To Control or Not to Control: The question of whether experimental designs are appropriate for evaluating teaching innovations in higher education
Kember, D, To Control or Not to Control: The question of whether experimental designs are appropriate for evaluating teaching innovations in higher education, Assessment and Evaluation in Higher Education, 28, (1) pp. 89-101. ISSN 0260-2938 (2003) [Refereed Article]
It is becoming increasingly common for academics to engage in research
into their own teaching, usually by introducing some form of innovation into one of their
courses. When doing so, they are often inclined by disciplinary tradition, or urged by
senior colleagues, to use experimental designs in order that any observed outcomes can
be attributed to the innovation itself. This article points out the problems with experimental designs for naturalistic studies of innovative teaching in higher education. A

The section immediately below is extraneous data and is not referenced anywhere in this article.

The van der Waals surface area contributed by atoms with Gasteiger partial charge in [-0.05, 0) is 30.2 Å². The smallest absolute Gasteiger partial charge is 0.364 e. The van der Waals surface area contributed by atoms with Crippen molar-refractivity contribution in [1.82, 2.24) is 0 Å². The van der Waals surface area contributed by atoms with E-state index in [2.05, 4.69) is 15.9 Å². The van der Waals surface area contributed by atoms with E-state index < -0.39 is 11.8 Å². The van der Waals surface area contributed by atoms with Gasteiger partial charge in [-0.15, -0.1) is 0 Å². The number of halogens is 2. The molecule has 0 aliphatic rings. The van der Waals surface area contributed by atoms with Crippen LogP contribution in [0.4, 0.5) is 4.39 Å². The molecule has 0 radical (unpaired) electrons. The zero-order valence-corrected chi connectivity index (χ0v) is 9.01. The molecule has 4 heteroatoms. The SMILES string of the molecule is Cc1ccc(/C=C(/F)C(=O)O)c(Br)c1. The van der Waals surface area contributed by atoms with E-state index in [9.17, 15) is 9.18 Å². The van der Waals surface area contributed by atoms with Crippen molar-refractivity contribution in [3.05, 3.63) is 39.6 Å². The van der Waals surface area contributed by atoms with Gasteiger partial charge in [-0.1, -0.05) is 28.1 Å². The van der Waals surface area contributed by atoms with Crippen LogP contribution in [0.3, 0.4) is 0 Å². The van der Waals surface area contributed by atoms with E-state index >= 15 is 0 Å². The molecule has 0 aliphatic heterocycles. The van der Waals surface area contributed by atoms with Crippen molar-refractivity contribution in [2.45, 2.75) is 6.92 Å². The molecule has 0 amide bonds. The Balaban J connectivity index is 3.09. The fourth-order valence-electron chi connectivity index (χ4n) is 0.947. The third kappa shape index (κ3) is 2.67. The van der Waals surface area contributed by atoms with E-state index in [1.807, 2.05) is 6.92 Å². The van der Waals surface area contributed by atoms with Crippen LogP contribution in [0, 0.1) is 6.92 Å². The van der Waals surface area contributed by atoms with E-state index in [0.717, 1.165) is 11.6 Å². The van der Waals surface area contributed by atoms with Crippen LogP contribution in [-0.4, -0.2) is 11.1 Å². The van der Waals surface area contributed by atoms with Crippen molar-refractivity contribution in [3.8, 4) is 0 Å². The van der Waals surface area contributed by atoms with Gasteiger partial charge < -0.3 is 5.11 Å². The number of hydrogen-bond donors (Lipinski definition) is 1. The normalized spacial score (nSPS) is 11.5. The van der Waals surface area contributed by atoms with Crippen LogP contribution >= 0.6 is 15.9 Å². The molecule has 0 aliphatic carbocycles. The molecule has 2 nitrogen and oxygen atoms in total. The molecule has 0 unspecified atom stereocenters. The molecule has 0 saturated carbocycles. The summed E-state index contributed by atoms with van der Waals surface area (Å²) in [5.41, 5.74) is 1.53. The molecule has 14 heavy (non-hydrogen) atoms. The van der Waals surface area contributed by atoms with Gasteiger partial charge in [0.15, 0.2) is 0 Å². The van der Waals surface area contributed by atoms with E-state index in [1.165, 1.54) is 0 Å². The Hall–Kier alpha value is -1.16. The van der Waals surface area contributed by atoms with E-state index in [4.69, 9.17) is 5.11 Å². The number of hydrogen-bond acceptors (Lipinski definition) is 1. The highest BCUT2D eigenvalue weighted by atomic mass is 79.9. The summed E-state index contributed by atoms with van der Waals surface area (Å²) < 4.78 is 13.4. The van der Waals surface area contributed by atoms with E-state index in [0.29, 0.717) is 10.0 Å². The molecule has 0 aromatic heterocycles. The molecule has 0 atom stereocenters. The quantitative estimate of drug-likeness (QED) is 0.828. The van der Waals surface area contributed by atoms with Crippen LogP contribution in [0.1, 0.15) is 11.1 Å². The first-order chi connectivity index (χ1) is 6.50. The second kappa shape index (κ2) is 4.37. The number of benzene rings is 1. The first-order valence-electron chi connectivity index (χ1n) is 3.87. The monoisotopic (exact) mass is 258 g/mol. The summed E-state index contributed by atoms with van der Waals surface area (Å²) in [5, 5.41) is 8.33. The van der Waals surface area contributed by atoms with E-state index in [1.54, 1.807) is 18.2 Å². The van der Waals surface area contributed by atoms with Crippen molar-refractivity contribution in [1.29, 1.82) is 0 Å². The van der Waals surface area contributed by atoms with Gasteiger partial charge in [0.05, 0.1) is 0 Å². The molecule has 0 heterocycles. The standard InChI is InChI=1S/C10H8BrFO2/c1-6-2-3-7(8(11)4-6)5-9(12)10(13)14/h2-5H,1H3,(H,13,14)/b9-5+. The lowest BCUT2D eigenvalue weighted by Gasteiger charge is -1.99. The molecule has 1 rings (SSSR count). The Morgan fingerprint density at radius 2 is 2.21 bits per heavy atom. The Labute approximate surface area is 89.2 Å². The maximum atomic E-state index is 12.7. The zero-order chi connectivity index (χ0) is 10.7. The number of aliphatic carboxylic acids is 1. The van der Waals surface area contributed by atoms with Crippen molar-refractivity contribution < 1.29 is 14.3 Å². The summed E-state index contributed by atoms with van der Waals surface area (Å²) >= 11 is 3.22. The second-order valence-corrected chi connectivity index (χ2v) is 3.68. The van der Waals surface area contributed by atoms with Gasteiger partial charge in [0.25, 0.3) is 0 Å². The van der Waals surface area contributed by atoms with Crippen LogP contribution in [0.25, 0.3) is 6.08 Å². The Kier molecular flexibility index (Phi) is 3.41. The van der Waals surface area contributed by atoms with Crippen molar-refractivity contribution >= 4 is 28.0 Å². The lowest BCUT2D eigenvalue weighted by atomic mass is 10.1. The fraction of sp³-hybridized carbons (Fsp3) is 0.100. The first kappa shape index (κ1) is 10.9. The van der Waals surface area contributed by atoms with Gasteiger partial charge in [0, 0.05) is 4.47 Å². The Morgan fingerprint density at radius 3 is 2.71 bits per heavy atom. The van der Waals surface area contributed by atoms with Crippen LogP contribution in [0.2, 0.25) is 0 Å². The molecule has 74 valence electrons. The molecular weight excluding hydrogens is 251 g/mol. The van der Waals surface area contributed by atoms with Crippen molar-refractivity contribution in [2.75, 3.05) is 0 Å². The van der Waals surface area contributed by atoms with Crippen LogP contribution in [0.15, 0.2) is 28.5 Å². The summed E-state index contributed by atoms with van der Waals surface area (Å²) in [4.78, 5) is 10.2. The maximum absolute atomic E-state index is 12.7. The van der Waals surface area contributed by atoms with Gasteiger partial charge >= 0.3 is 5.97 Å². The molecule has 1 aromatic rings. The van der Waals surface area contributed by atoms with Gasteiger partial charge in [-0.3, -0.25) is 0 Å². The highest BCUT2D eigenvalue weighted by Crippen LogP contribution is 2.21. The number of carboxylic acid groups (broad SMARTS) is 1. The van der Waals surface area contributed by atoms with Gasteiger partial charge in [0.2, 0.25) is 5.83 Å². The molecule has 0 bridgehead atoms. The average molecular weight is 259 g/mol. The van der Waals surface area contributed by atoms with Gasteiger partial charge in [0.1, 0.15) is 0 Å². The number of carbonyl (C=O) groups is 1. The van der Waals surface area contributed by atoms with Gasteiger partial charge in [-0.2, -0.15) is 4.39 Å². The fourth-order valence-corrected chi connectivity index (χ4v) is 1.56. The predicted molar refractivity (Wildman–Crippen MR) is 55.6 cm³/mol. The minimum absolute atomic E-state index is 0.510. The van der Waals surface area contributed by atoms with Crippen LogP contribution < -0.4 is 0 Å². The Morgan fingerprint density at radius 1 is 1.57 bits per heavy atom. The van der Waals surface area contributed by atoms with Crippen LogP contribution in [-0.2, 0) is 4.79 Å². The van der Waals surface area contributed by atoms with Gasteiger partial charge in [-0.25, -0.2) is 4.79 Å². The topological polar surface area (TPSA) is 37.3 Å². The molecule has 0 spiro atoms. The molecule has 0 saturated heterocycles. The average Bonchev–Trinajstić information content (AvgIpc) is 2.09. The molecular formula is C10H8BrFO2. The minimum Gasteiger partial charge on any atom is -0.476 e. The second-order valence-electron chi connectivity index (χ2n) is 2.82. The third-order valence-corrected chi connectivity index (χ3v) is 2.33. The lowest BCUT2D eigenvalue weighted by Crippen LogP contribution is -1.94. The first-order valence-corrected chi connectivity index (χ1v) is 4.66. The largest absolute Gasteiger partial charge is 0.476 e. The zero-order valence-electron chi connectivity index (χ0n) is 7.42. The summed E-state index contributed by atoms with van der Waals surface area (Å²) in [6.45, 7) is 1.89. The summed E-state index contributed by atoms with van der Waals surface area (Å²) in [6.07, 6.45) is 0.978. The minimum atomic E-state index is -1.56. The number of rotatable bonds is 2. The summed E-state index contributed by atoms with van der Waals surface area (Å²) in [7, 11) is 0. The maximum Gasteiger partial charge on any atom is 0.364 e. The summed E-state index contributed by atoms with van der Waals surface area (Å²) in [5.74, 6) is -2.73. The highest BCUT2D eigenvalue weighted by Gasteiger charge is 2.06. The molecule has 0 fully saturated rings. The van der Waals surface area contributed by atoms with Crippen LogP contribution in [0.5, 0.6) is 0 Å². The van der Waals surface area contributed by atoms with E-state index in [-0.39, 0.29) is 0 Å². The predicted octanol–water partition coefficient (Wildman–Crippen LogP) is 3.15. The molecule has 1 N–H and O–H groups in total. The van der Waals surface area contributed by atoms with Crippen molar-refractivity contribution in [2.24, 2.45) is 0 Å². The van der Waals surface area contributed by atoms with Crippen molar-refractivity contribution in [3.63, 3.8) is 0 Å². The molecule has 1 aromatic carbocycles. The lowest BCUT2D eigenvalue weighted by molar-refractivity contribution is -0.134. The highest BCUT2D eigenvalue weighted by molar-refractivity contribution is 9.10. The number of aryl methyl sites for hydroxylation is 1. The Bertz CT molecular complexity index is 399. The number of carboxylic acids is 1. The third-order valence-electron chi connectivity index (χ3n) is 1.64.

genuine control is impossible. Practical difficulties in separating groups often result in
contamination of designs. Educational issues are complex with many variables involved.
Therefore, experimental designs with limited numbers of cells result in oversimplification because they deal with only a few of the relevant factors. Particular types
of innovation are not precisely reproducible so generalisation can be misleading. As an
alternative, triangulation across multi-method evaluations from several sources is
recommended, with the aim of establishing evidence beyond reasonable doubt. Comparison and synthesis across related projects appears to be a promising way to derive
recommendations for ways to formulate important aspects of innovations.